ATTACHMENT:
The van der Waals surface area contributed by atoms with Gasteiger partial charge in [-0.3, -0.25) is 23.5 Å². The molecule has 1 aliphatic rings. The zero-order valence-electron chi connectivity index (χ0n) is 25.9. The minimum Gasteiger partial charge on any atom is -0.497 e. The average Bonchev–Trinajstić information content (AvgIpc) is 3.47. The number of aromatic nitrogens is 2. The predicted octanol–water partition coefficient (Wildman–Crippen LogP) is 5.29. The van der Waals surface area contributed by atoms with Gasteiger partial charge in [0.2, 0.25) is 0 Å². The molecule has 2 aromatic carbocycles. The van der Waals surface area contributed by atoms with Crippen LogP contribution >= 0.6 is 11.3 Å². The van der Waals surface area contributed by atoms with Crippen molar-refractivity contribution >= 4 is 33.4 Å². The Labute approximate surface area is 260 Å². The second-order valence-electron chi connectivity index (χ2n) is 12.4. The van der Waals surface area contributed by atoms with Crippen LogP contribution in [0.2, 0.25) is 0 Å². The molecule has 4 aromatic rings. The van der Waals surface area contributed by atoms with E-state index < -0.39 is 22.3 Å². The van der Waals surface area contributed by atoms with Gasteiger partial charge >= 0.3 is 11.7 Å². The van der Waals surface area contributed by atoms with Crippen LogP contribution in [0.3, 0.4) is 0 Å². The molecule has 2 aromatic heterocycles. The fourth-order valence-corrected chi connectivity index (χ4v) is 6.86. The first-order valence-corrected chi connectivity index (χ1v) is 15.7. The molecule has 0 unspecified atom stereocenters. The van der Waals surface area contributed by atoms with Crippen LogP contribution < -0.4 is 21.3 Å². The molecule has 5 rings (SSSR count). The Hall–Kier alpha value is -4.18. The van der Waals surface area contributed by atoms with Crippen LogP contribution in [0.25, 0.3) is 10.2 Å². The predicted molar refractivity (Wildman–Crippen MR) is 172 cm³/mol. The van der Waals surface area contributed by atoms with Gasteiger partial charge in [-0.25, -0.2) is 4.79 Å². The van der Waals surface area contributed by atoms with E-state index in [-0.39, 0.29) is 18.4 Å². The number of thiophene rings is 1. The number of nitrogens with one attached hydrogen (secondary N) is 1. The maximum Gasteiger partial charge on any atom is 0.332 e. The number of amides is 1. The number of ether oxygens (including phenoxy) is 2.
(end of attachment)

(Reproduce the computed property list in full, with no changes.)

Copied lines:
The van der Waals surface area contributed by atoms with Gasteiger partial charge in [-0.3, -0.25) is 23.5 Å². The molecule has 1 aliphatic rings. The zero-order valence-electron chi connectivity index (χ0n) is 25.9. The minimum Gasteiger partial charge on any atom is -0.497 e. The average Bonchev–Trinajstić information content (AvgIpc) is 3.47. The number of aromatic nitrogens is 2. The predicted octanol–water partition coefficient (Wildman–Crippen LogP) is 5.29. The van der Waals surface area contributed by atoms with Gasteiger partial charge in [0.2, 0.25) is 0 Å². The molecule has 2 aromatic carbocycles. The van der Waals surface area contributed by atoms with Crippen LogP contribution >= 0.6 is 11.3 Å². The van der Waals surface area contributed by atoms with Crippen molar-refractivity contribution >= 4 is 33.4 Å². The Labute approximate surface area is 260 Å². The second-order valence-electron chi connectivity index (χ2n) is 12.4. The van der Waals surface area contributed by atoms with Crippen LogP contribution in [0.2, 0.25) is 0 Å². The molecule has 4 aromatic rings. The van der Waals surface area contributed by atoms with E-state index < -0.39 is 22.3 Å². The van der Waals surface area contributed by atoms with Gasteiger partial charge >= 0.3 is 11.7 Å². The van der Waals surface area contributed by atoms with Crippen LogP contribution in [0.3, 0.4) is 0 Å². The molecule has 2 aromatic heterocycles. The fourth-order valence-corrected chi connectivity index (χ4v) is 6.86. The first-order valence-corrected chi connectivity index (χ1v) is 15.7. The molecule has 0 unspecified atom stereocenters. The van der Waals surface area contributed by atoms with Crippen LogP contribution < -0.4 is 21.3 Å². The molecule has 5 rings (SSSR count). The Hall–Kier alpha value is -4.18. The van der Waals surface area contributed by atoms with Crippen LogP contribution in [0.25, 0.3) is 10.2 Å². The predicted molar refractivity (Wildman–Crippen MR) is 172 cm³/mol. The van der Waals surface area contributed by atoms with Gasteiger partial charge in [-0.25, -0.2) is 4.79 Å². The van der Waals surface area contributed by atoms with E-state index in [-0.39, 0.29) is 18.4 Å². The number of thiophene rings is 1. The number of nitrogens with one attached hydrogen (secondary N) is 1. The maximum Gasteiger partial charge on any atom is 0.332 e. The number of amides is 1. The number of ether oxygens (including phenoxy) is 2.